PATERSON — In a decision that threatens to undermine one of Andre Sayegh’s main accomplishments during his first year as mayor, a judge has ruled that Paterson must reinstate its self-insurance program for health benefits for firefighters and police officers.
Sayegh said the city would appeal the ruling issued on Wednesday by Superior Court Judge Ernest Caposela, which upheld a decision rendered last November by a state arbitrator.
“We’re looking to save significant taxpayer dollars,” Sayegh said.
At issue is how the cash-strapped city provides medical insurance for more than 2,000 municipal workers and retirees.
Paterson had been using a self-insurance program for employee health coverage, but the cost increased so much that one year the city had to borrow $4 million to cover workers’ medical bills.
In 2018, months after Sayegh became mayor, the city ended its self-insurance program and joined the State Health Benefits Plan. At the time, the Sayegh administration said the change could save Paterson as much as $20 million per year.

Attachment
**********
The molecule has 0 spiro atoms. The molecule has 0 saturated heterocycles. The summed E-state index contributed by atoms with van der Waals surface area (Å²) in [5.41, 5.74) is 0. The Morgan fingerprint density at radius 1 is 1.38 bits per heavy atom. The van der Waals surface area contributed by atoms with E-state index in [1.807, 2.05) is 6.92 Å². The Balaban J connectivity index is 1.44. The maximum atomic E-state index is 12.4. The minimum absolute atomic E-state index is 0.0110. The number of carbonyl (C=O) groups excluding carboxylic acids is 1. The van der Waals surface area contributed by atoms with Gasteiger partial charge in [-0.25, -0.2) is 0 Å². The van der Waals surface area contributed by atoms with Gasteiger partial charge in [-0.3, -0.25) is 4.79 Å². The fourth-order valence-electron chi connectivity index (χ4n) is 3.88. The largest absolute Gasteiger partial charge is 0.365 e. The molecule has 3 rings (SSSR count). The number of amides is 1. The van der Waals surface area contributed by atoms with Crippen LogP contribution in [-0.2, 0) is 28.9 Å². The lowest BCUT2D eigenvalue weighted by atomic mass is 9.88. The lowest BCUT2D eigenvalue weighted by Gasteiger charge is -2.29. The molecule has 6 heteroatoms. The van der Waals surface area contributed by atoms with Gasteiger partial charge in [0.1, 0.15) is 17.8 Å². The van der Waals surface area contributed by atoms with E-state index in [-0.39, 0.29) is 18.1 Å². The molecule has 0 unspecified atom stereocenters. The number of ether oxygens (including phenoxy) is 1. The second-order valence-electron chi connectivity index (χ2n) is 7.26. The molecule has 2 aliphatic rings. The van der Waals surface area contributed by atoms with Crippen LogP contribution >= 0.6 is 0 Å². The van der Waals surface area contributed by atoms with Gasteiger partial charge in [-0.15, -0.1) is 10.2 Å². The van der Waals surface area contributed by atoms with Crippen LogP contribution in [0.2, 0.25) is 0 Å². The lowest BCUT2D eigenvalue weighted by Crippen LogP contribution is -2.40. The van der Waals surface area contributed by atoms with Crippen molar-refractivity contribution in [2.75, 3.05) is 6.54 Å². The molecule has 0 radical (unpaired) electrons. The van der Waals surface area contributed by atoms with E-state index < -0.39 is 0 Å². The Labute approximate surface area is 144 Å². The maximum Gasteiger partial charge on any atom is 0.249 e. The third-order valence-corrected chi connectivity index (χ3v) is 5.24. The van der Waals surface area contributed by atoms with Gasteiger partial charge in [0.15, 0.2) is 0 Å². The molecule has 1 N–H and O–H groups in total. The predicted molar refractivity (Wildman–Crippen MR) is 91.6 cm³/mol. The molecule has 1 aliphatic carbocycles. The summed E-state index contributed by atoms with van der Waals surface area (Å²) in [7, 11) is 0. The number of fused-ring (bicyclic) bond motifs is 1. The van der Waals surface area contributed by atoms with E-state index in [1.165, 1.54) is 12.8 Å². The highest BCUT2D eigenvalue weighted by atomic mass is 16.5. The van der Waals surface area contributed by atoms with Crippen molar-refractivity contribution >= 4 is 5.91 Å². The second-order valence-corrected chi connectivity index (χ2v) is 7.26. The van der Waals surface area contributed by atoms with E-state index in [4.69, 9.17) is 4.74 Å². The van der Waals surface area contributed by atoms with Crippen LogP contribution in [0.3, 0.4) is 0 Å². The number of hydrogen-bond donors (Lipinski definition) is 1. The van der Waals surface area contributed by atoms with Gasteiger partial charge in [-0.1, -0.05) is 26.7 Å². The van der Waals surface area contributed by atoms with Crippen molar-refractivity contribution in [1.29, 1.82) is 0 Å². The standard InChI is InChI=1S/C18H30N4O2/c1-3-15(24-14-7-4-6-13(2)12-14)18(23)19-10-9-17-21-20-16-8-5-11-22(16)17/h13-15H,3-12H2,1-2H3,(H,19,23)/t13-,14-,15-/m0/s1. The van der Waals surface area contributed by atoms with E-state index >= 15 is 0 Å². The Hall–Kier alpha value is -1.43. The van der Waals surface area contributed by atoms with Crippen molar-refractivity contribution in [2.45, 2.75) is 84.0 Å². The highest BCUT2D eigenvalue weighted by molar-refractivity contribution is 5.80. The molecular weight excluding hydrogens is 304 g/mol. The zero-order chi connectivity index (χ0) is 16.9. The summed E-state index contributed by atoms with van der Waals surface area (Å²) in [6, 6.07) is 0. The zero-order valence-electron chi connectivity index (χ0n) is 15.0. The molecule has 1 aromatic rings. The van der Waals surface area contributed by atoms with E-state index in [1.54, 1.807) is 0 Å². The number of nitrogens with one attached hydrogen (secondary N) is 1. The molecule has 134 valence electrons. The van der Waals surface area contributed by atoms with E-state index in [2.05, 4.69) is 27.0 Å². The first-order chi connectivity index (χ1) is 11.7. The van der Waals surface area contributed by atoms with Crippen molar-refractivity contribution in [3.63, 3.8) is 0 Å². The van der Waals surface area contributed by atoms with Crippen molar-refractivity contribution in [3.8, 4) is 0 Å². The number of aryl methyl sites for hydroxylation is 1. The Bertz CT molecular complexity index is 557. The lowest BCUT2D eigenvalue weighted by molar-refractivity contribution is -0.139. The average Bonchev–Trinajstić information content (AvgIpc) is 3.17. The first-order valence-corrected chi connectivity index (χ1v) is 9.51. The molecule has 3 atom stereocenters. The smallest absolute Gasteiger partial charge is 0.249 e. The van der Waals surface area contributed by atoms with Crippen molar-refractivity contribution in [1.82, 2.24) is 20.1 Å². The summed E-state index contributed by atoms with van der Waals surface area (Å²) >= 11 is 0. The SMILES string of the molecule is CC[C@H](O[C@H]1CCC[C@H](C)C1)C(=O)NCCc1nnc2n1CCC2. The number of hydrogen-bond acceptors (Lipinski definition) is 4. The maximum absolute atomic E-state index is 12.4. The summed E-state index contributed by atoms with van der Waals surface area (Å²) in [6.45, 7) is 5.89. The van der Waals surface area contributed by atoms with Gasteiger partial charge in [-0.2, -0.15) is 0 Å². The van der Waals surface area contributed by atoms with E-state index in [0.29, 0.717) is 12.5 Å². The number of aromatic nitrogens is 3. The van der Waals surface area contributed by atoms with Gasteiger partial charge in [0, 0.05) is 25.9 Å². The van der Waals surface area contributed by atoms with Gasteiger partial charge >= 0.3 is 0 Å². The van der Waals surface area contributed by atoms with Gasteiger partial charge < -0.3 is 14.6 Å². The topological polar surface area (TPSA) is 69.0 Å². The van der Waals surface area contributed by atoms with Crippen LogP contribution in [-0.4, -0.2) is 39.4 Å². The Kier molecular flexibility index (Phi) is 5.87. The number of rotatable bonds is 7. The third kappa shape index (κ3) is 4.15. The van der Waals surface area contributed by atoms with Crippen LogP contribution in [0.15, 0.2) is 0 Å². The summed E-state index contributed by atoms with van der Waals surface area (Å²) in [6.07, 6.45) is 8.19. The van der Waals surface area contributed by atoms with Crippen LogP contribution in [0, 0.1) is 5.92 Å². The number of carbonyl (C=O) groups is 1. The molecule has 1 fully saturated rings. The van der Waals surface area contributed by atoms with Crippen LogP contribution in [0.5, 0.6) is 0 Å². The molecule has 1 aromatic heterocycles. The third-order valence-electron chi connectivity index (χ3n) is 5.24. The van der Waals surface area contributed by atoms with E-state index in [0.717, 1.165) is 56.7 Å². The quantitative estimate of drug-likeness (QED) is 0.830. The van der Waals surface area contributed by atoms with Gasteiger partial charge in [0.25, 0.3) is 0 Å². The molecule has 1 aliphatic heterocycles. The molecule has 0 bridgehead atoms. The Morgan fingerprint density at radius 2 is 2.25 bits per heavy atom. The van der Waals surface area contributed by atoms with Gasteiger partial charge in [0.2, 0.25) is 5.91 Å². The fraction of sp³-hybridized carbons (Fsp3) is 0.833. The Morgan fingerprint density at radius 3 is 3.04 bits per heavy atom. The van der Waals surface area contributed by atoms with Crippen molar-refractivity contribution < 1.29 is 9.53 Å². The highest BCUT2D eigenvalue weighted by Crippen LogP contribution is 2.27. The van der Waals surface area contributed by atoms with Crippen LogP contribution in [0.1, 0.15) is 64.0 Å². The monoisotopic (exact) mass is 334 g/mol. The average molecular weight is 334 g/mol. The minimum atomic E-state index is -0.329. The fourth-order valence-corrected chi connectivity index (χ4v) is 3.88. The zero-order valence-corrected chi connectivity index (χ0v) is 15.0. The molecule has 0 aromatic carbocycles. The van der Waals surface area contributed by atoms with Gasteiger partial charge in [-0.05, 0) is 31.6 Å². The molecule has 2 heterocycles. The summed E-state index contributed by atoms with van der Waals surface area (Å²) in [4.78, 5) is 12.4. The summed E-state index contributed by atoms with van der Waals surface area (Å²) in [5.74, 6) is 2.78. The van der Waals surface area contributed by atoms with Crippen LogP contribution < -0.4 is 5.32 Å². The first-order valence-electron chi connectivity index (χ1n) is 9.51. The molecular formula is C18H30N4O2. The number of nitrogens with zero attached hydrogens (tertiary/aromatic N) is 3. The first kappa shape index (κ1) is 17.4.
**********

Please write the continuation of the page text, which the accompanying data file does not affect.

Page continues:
But the unions representing city police officers and firefighters opposed the move, arguing that the change violated their labor contracts. In particular, the unions asserted that the state plan did not meet a contract provision that said any change in insurance had to provide comparable or better coverage.
The unions argued that under the state plan retirees were being asked to pay significantly more for prescription drugs than they had been under the city’s self-insurance.
Kyle Hughes, president of the firefighters’ union, and Mason Maher, president of the union that represents ranking police officers, said the city needed to negotiate the change in coverage and not enact unilaterally. The union leaders said they offered to meet at the bargaining table on the issue even after they filed their initial grievances, but that the city ignored their requests.
Caposela’s ruling gave the city 90 days to make the change in health insurance. Maher said the unions expect the city to seek a court order that would put the change on hold until an appeal is heard.
This year’s budget allocates $41 million for employee health insurance, down from $43.6 million last year.